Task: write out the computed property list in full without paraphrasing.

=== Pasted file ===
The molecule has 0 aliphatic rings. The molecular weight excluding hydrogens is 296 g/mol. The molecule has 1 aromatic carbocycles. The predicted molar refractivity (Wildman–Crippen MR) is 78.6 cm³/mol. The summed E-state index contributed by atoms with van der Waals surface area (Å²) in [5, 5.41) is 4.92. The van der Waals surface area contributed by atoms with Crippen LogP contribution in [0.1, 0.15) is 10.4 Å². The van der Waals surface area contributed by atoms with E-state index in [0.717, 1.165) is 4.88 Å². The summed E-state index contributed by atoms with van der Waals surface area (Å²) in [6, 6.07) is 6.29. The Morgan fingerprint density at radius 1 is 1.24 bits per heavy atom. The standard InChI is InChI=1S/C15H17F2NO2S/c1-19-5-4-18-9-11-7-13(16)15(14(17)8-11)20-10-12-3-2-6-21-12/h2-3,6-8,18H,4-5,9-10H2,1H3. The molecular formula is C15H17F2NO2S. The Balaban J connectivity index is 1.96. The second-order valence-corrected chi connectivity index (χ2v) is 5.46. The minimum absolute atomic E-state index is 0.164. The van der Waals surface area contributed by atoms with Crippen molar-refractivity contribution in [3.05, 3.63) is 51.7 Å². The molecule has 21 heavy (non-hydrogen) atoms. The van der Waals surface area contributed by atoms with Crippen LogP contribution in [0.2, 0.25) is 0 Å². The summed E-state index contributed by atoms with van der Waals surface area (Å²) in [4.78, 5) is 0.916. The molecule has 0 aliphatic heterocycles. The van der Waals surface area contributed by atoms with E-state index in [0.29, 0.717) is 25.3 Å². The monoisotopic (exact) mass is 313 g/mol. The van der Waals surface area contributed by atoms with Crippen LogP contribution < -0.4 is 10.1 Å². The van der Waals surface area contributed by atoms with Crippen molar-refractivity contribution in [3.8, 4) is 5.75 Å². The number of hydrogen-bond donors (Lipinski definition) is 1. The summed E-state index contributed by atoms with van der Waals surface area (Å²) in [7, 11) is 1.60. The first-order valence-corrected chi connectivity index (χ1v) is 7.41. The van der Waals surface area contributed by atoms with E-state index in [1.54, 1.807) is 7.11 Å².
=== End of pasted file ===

The molecule has 0 aliphatic rings. The molecular weight excluding hydrogens is 296 g/mol. The molecule has 1 aromatic carbocycles. The predicted molar refractivity (Wildman–Crippen MR) is 78.6 cm³/mol. The summed E-state index contributed by atoms with van der Waals surface area (Å²) in [5, 5.41) is 4.92. The van der Waals surface area contributed by atoms with Crippen LogP contribution in [0.1, 0.15) is 10.4 Å². The van der Waals surface area contributed by atoms with E-state index in [0.717, 1.165) is 4.88 Å². The summed E-state index contributed by atoms with van der Waals surface area (Å²) in [6, 6.07) is 6.29. The Morgan fingerprint density at radius 1 is 1.24 bits per heavy atom. The standard InChI is InChI=1S/C15H17F2NO2S/c1-19-5-4-18-9-11-7-13(16)15(14(17)8-11)20-10-12-3-2-6-21-12/h2-3,6-8,18H,4-5,9-10H2,1H3. The molecular formula is C15H17F2NO2S. The Balaban J connectivity index is 1.96. The second-order valence-corrected chi connectivity index (χ2v) is 5.46. The minimum absolute atomic E-state index is 0.164. The van der Waals surface area contributed by atoms with Crippen molar-refractivity contribution in [3.05, 3.63) is 51.7 Å². The molecule has 21 heavy (non-hydrogen) atoms. The van der Waals surface area contributed by atoms with Crippen LogP contribution in [0.2, 0.25) is 0 Å². The summed E-state index contributed by atoms with van der Waals surface area (Å²) in [4.78, 5) is 0.916. The molecule has 0 aliphatic heterocycles. The van der Waals surface area contributed by atoms with E-state index in [0.29, 0.717) is 25.3 Å². The monoisotopic (exact) mass is 313 g/mol. The van der Waals surface area contributed by atoms with Crippen LogP contribution < -0.4 is 10.1 Å². The van der Waals surface area contributed by atoms with Crippen molar-refractivity contribution in [3.8, 4) is 5.75 Å². The number of hydrogen-bond donors (Lipinski definition) is 1. The summed E-state index contributed by atoms with van der Waals surface area (Å²) in [7, 11) is 1.60. The first-order valence-corrected chi connectivity index (χ1v) is 7.41. The van der Waals surface area contributed by atoms with E-state index in [1.54, 1.807) is 7.11 Å².